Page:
One of the most pronounced trends in British agriculture over the last several decades has been a decline in the number of farms and, even more pronounced, a decline in the number of people involved directly or indirectly in agriculture. In the UK, there are now about 200,000 farms and 500,000 people working wholly or partly in farming. The number of farms has declined by 17% over the last 25 years and the total labour force by 50%.
These trends do not imply a reduction in farm production but a continuation of a process that has been happening since the Second World War, when mechanization began to transform farm operations and also made it is necessary for farms to get bigger in order to utilize increasingly more sophisticated machinery.
We are fortunate, therefore, that within the parish we have a varied selection of farm enterprises with almost all types of farming represented. On the livestock side there are dairy cows, suckler cows and calves, sheep flocks, pigs, turkeys, chickens, and ducks. On the higher flatter land there is wheat, barley and maize, to the west there are cider apple orchards and, of course, we have a vineyard. Just beyond the parish boundaries there is horticulture and deer farming. Sheepwash remains a parish where farming is the single biggest activity. Nevertheless, many of the smaller farming businesses have disappeared sometimes leaving traces, sometimes not.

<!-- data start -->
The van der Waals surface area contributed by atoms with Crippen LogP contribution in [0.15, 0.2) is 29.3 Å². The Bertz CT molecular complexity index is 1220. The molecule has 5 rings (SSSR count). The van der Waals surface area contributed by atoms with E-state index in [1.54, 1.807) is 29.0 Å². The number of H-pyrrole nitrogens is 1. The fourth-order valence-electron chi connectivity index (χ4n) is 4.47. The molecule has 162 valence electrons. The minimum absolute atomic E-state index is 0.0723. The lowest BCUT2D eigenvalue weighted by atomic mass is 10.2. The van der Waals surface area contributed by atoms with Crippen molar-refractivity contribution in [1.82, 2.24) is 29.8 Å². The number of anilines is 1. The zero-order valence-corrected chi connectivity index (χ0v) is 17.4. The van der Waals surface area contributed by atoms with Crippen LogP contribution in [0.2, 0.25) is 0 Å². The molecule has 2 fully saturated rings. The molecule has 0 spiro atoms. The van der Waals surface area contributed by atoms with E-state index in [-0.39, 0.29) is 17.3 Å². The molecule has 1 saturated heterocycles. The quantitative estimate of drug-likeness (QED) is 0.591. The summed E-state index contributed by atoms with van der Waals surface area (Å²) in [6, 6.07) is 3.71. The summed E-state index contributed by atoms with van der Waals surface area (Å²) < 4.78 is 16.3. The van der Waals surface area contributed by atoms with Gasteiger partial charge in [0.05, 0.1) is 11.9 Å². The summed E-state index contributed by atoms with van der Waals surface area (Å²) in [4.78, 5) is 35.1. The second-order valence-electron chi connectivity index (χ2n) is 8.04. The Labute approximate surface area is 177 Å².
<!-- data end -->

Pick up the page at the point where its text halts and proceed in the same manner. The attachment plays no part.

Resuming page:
For example, walking up South Street from the river a few years ago you would have passed several dairy farms. On the left was Lakes Farm (milk churns still on the stand outside) Post Office Farm (now Lime Court) and further up more dairy farms at Lukes, behind what is now Lymath and Moyes and Court Farm at the corner of South and East Street. Heading north there were further dairy farms at Old Court, Swardicott and Beara, Upcott Barton and Lake Farm. To the west, Westover, Gortleigh and Down Farm also had dairy cows at one time. Even the Half Moon had some cows. All of these have now gone and the only dairy farms are at East Gortleigh and Newcourt Barton. Some of these farms never re-stocked after the devastating outbreak of Foot and Mouth Disease in 1991. Others simply became unviable as margins became tighter and the necessary capital equipment more and more expensive. The daily grind of milking dairy cows doubtless deterred others.
Supporting these farms were a number of other businesses based in the village. The Forge was a forge and blacksmiths shop. There were two slaughter houses and butchers shop, one in North Street, and one in East Street. There was also a wheelwright (who was also the undertaker) in East Street and Upcott Mill did indeed grind wheat and sell flour in the village. The wooden buildings on the right as you leave Sheepwash along West Road were once a substantial egg laying unit.
Farming will continue to adapt to changing circumstances, and this will affect the physical appearance of the parish, but we can be reasonably confident that despite some interesting innovations like the vineyard, livestock farming will remain the predominant form of land use and we will remain a predominantly pastoral parish.
June 2010 (Summer issue)